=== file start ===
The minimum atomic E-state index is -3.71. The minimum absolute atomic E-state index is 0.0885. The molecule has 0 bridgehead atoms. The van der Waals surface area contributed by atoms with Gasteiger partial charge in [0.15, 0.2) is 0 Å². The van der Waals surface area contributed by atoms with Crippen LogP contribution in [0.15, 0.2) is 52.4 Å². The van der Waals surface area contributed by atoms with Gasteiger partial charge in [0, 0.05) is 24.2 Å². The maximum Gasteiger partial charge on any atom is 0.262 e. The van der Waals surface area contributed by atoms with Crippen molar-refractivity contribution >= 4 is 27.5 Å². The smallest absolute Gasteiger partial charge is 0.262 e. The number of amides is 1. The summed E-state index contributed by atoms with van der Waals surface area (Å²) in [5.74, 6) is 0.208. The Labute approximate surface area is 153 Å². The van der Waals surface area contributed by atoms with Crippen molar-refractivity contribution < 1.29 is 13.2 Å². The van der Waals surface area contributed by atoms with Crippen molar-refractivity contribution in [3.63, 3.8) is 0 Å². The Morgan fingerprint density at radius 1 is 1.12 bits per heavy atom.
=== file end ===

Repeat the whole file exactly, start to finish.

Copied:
The minimum atomic E-state index is -3.71. The minimum absolute atomic E-state index is 0.0885. The molecule has 0 bridgehead atoms. The van der Waals surface area contributed by atoms with Gasteiger partial charge in [0.15, 0.2) is 0 Å². The van der Waals surface area contributed by atoms with Crippen LogP contribution in [0.15, 0.2) is 52.4 Å². The van der Waals surface area contributed by atoms with Gasteiger partial charge in [0, 0.05) is 24.2 Å². The maximum Gasteiger partial charge on any atom is 0.262 e. The van der Waals surface area contributed by atoms with Crippen molar-refractivity contribution >= 4 is 27.5 Å². The smallest absolute Gasteiger partial charge is 0.262 e. The number of amides is 1. The summed E-state index contributed by atoms with van der Waals surface area (Å²) in [5.74, 6) is 0.208. The Labute approximate surface area is 153 Å². The van der Waals surface area contributed by atoms with Crippen molar-refractivity contribution < 1.29 is 13.2 Å². The van der Waals surface area contributed by atoms with Crippen molar-refractivity contribution in [3.63, 3.8) is 0 Å². The Morgan fingerprint density at radius 1 is 1.12 bits per heavy atom.